Tuesday, June 27, 2017

A Tribute to Adolfo Tejerina

[27 June 2017]

A couple of blog posts ago, I wrote about a sweet family here in Tupiza – the Tejerinas. We had gone to visit the mother, Clementina, thinking her husband was in La Paz receiving medical treatments, but found that he had just come home – they couldn’t do anything more for him in La Paz. He didn’t look very healthy, but he was such a pleasure to visit with.

At that time, we talked about his conversion, his riding his bicycle to Quiriza (14 miles one way over rough, dirt roads and trails) to go to church, his mission here in Bolivia, and his teaching and baptizing Rubén Peña, one of my favorite memories from Santa Cruz when I was there on my mission. All that was just the tip of the iceberg of a wonderful life, a ferociously strong testimony, and a beautiful family. As is too often the case, we only learn about all of the other things after someone passes on to the next life.

This experience started due to a missed contact, leaving us with some time on our hands. On Tuesday about noon, we had gone to try and meet a lady who was baptized with her mother and sisters 27 years ago, when she, Ana, was nineteen. She served a mission in Chile, leaving within a month after turning 21. All indications from the records are that theirs was a strong family. Yet, from what I can gather, they have been inactive in the church for years. So, we went looking for her, to make sure the dates and relationships are all documented in her records, but also to invite her and her family to receive Visiting Teachers and Home Teachers, and to consider coming back to share the gospel with the members here in Tupiza.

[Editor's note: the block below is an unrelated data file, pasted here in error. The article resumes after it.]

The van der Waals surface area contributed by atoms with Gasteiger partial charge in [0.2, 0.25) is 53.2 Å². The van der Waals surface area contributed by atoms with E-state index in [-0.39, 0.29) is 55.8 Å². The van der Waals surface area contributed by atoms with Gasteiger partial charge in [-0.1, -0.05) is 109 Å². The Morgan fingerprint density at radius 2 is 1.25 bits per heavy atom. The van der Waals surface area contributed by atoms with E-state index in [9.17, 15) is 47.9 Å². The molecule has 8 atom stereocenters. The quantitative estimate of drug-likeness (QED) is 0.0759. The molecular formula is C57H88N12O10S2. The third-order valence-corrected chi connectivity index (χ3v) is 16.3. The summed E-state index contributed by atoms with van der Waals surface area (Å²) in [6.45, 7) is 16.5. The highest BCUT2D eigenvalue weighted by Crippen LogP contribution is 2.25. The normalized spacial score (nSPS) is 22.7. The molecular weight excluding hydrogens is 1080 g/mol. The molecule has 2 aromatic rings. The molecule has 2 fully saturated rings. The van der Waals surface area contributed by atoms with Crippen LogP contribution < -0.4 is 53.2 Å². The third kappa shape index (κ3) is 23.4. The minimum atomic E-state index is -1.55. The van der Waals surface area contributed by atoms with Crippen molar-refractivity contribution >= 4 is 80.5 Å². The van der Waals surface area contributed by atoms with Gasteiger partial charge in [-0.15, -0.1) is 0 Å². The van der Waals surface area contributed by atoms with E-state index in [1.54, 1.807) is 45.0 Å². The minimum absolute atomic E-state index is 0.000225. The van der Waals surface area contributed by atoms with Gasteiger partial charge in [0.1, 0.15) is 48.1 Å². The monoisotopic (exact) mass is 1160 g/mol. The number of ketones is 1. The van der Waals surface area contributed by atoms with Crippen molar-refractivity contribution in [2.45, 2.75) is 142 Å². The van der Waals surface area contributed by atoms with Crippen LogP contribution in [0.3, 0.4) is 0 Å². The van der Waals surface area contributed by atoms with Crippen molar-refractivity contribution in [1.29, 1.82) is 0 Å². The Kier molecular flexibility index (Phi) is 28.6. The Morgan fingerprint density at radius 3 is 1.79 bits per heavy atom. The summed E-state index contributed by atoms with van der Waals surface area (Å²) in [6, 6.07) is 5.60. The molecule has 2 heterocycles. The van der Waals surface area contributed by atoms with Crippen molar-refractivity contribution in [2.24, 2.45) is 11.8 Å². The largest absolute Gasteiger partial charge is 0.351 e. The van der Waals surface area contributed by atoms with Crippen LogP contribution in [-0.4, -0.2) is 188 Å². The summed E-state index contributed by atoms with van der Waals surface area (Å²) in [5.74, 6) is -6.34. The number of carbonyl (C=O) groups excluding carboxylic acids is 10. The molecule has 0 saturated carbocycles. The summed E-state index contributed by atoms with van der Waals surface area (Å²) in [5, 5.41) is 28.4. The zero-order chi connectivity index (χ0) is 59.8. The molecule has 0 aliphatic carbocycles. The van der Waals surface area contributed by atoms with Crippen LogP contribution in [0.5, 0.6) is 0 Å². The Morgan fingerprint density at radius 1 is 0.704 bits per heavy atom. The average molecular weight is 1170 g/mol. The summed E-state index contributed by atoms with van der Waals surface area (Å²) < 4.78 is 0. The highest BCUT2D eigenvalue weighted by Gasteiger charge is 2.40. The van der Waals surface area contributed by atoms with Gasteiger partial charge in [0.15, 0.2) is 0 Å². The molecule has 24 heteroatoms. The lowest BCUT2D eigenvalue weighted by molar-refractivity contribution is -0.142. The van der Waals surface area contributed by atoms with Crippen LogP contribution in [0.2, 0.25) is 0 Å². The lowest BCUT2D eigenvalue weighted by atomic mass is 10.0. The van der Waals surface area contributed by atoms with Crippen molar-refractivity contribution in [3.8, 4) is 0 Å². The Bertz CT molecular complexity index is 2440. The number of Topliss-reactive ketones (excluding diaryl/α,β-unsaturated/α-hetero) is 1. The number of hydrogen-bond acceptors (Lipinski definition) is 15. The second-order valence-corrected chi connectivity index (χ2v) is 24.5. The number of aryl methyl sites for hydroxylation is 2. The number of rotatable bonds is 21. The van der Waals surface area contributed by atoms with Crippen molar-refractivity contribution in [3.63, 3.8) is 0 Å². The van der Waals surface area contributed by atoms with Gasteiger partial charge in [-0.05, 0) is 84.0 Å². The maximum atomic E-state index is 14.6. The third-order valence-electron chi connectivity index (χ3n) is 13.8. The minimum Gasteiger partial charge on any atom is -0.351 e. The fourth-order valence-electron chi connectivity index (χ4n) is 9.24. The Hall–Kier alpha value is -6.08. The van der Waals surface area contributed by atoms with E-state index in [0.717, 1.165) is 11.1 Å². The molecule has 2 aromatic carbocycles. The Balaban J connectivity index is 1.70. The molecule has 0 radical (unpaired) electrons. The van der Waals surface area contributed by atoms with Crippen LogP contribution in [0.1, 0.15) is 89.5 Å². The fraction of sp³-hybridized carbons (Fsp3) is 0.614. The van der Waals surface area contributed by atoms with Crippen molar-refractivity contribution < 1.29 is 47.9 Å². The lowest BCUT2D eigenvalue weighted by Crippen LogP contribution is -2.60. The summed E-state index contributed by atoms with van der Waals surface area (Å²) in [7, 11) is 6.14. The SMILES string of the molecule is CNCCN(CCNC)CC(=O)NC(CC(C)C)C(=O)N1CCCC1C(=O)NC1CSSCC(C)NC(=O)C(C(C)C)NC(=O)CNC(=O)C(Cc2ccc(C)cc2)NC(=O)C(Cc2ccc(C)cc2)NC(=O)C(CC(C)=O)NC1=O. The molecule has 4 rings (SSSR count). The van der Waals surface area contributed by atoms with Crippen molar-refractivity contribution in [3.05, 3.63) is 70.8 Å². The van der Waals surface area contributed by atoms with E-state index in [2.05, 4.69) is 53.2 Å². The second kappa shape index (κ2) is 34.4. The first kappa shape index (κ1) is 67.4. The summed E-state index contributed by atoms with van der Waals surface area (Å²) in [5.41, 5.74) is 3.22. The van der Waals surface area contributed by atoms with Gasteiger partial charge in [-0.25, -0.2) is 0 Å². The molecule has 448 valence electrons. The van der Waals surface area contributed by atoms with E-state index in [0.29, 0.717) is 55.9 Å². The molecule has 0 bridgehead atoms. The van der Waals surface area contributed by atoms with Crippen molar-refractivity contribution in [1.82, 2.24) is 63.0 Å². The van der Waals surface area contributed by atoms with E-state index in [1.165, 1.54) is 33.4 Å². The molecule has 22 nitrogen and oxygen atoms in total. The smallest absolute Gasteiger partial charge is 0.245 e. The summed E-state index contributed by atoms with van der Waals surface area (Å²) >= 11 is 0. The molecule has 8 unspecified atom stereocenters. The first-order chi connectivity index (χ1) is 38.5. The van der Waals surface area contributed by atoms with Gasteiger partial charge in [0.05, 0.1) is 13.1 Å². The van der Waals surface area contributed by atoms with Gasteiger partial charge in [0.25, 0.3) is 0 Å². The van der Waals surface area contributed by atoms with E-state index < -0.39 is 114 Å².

As it turned out, we found her, but she was busy cooking at the pension (a type of restaurant open for lunch only), and her niece told us to come back later in the day. So, with a bit of time on our hands, we decided to go and visit Hna. Clementina Tejerina, and ask about her husband, since she lives very close to where we were (of course, nothing in Tupiza is very far away.)

When we got to her house and knocked on the door, her brother-in-law, Pascual, answered. With tears in his eyes, he told us that Adolfo, his brother, had passed away that morning in La Paz, where he had gone to receive more treatments. Clementina, and their daughter Nohelia, were there with him when he passed.

So, we thanked him for the information, and immediately bee-lined to the Relief Society President’s home, and to the Branch President’s home to let them know and to offer our help. One thing we were asked to do was to get in touch with President Hansen so he could call the Mission President in Peru where Adolfo and Clementina’s son was serving.

As we mentioned before, the law, and cultural practice here in Bolivia is to inter between 24 and 48 hours, since no embalming is done. Since they were in La Paz, they wouldn’t get to Tupiza with the body until Wednesday about noon. Adolfo’s brothers wanted to have the “velorio”, or wake, at his home, which is customary, but Clementina told them that Adolfo’s instructions were clear – he wanted his body to be taken directly to the chapel, where we held the “velorio”.

His casket was the smallest one I’ve ever seen for an adult, and it was about a foot too long, at that, as you’ll see later. Very narrow, and short enough to fit completely in the back of a small hatch-back car that brought him to the church. He wasn’t much taller than his wife, and you can look back in the blog to see me kneeling next to her in one of the pictures. Even kneeling, I was pretty much her height.